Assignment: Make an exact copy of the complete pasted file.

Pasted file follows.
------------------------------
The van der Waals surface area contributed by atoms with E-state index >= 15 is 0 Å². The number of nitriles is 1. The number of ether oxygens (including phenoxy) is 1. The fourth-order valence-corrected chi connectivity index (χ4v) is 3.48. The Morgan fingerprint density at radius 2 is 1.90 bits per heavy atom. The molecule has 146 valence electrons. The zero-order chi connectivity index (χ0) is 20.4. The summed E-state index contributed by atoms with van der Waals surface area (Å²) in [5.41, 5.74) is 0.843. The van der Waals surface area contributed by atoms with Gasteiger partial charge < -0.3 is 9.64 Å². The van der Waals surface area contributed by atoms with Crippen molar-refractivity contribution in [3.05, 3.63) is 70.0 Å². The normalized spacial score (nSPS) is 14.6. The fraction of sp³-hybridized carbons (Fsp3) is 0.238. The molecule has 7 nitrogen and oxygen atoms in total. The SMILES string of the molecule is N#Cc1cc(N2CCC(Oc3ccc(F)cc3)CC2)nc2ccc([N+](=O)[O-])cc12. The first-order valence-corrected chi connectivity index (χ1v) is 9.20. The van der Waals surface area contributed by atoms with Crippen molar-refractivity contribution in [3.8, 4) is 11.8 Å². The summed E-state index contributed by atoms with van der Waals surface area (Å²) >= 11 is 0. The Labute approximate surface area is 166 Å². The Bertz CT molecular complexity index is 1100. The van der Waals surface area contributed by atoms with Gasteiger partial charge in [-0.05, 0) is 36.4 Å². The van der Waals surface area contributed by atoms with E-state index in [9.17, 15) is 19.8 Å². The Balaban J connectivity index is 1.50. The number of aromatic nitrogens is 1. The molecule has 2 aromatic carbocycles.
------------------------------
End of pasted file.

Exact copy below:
The van der Waals surface area contributed by atoms with E-state index >= 15 is 0 Å². The number of nitriles is 1. The number of ether oxygens (including phenoxy) is 1. The fourth-order valence-corrected chi connectivity index (χ4v) is 3.48. The Morgan fingerprint density at radius 2 is 1.90 bits per heavy atom. The molecule has 146 valence electrons. The zero-order chi connectivity index (χ0) is 20.4. The summed E-state index contributed by atoms with van der Waals surface area (Å²) in [5.41, 5.74) is 0.843. The van der Waals surface area contributed by atoms with Gasteiger partial charge < -0.3 is 9.64 Å². The van der Waals surface area contributed by atoms with Crippen molar-refractivity contribution in [3.05, 3.63) is 70.0 Å². The normalized spacial score (nSPS) is 14.6. The fraction of sp³-hybridized carbons (Fsp3) is 0.238. The molecule has 7 nitrogen and oxygen atoms in total. The SMILES string of the molecule is N#Cc1cc(N2CCC(Oc3ccc(F)cc3)CC2)nc2ccc([N+](=O)[O-])cc12. The first-order valence-corrected chi connectivity index (χ1v) is 9.20. The van der Waals surface area contributed by atoms with Crippen molar-refractivity contribution in [3.8, 4) is 11.8 Å². The summed E-state index contributed by atoms with van der Waals surface area (Å²) >= 11 is 0. The Labute approximate surface area is 166 Å². The Bertz CT molecular complexity index is 1100. The van der Waals surface area contributed by atoms with Gasteiger partial charge in [-0.05, 0) is 36.4 Å². The van der Waals surface area contributed by atoms with E-state index in [9.17, 15) is 19.8 Å². The Balaban J connectivity index is 1.50. The number of aromatic nitrogens is 1. The molecule has 2 aromatic carbocycles.